Response of Maize, Cotton, and Soybean to Increased Crop Density in Heterogeneous Planting Arrangements

Sandra R. Ethridge, Anna M. Locke, Wesley J. Everman, David L. Jordan, Ramon G. Leon
2022 Agronomy  
The reduction of row spacing and increase of crop population density are important tools for maximizing crop yield. For this strategy to be effective, the crop population should not create intraspecific crop competition that penalizes yield. Thus, planting arrangements that increase light interception throughout the canopy without increasing row spacing might be needed to maintain yield. In this study, heterogeneous planting arrangements on evenly spaced rows were analyzed for maize (Zea mays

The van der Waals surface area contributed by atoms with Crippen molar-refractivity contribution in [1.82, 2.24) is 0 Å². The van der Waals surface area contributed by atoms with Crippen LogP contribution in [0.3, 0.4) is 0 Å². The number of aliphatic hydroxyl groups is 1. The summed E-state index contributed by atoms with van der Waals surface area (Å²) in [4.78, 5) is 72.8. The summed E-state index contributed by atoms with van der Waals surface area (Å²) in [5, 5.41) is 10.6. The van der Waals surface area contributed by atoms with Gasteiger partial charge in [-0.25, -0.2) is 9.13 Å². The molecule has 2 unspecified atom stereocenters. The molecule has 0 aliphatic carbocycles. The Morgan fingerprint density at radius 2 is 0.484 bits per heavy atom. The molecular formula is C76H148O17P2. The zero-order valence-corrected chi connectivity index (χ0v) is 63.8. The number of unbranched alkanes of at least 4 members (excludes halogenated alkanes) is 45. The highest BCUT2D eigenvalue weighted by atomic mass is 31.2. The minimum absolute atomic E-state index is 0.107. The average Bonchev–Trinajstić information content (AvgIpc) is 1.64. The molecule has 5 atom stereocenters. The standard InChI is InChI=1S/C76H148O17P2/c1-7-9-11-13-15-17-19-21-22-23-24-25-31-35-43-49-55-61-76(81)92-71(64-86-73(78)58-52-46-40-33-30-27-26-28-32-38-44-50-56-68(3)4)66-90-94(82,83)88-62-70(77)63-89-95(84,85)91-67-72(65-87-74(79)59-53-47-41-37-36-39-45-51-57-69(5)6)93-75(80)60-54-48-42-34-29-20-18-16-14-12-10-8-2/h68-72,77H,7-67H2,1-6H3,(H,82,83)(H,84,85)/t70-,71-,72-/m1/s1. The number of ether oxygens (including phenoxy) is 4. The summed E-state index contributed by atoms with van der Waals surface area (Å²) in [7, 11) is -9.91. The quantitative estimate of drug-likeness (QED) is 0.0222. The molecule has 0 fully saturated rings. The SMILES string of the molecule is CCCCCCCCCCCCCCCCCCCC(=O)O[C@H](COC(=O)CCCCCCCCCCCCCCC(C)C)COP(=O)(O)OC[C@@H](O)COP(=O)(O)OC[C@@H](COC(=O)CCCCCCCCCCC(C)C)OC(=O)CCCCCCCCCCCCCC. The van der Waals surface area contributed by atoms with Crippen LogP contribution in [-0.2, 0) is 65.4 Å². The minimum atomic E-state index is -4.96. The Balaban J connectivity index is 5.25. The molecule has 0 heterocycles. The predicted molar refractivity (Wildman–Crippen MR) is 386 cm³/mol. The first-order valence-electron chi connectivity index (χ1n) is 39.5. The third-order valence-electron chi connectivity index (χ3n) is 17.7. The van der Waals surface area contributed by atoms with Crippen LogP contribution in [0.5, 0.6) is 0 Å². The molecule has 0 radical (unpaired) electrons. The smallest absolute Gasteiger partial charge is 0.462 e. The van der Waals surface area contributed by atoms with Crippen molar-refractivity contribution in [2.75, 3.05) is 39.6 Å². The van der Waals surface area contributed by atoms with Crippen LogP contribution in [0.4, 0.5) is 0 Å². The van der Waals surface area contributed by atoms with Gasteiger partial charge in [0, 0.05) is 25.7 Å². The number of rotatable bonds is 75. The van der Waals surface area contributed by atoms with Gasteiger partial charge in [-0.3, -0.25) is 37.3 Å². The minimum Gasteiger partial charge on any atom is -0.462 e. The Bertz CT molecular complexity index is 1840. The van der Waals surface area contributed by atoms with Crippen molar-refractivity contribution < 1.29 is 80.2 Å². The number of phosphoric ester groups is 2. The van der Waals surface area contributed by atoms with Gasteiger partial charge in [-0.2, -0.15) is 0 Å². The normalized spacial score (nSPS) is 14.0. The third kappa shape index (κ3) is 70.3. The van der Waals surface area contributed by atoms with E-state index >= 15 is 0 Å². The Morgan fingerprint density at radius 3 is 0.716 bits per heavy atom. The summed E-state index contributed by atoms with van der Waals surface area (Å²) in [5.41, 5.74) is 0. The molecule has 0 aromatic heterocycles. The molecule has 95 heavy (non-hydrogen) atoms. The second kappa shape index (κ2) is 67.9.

more » ... ), cotton (Gossypium hirsutum L.), and soybean (Glycine max (L.) Merr.). Each crop had four planting arrangements: (1) normal density in all rows, considered the control, (2) doubled density in all rows, (3) a sequential arrangement of normal and tripled densities (each in every other row; NTNT), and (4) normal-tripled-tripled-normal (NTTN). Maize and cotton did not exhibit changes in growth and architecture when comparing uniform and variable planting arrangements. Soybeans were more adaptable and increased biomass production by 44% to 45% in variable arrangements. None of the crops showed differences in yield due to planting arrangement, so the use of rows with different densities might not be needed when using high densities to maximize yield.
doi:10.3390/agronomy12051238 fatcat:t5lvwjmgpfh77ia2cr3peq566e